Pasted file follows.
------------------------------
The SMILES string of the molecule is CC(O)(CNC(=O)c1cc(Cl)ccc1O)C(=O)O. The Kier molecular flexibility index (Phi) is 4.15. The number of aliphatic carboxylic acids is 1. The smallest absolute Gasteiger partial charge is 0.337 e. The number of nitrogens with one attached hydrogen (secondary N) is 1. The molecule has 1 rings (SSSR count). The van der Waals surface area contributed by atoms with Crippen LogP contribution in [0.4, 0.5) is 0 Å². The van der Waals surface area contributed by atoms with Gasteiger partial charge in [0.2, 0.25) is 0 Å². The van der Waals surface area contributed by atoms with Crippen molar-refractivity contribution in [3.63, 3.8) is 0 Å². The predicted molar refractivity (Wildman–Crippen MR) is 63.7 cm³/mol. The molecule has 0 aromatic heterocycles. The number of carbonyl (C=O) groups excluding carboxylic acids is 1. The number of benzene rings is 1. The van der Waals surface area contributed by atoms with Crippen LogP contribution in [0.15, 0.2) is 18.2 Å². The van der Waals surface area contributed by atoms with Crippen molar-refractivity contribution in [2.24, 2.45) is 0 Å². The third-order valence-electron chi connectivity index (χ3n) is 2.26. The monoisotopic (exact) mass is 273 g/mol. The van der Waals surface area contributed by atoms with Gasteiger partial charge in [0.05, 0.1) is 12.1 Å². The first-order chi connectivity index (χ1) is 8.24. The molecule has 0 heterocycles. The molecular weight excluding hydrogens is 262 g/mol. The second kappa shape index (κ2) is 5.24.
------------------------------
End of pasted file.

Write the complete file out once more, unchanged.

The SMILES string of the molecule is CC(O)(CNC(=O)c1cc(Cl)ccc1O)C(=O)O. The Kier molecular flexibility index (Phi) is 4.15. The number of aliphatic carboxylic acids is 1. The smallest absolute Gasteiger partial charge is 0.337 e. The number of nitrogens with one attached hydrogen (secondary N) is 1. The molecule has 1 rings (SSSR count). The van der Waals surface area contributed by atoms with Crippen LogP contribution in [0.4, 0.5) is 0 Å². The van der Waals surface area contributed by atoms with Gasteiger partial charge in [0.2, 0.25) is 0 Å². The van der Waals surface area contributed by atoms with Crippen molar-refractivity contribution in [3.63, 3.8) is 0 Å². The predicted molar refractivity (Wildman–Crippen MR) is 63.7 cm³/mol. The molecule has 0 aromatic heterocycles. The number of carbonyl (C=O) groups excluding carboxylic acids is 1. The number of benzene rings is 1. The van der Waals surface area contributed by atoms with Crippen LogP contribution in [0.15, 0.2) is 18.2 Å². The van der Waals surface area contributed by atoms with Crippen molar-refractivity contribution in [2.24, 2.45) is 0 Å². The third-order valence-electron chi connectivity index (χ3n) is 2.26. The monoisotopic (exact) mass is 273 g/mol. The van der Waals surface area contributed by atoms with Gasteiger partial charge in [0.05, 0.1) is 12.1 Å². The first-order chi connectivity index (χ1) is 8.24. The molecule has 0 heterocycles. The molecular weight excluding hydrogens is 262 g/mol. The second kappa shape index (κ2) is 5.24.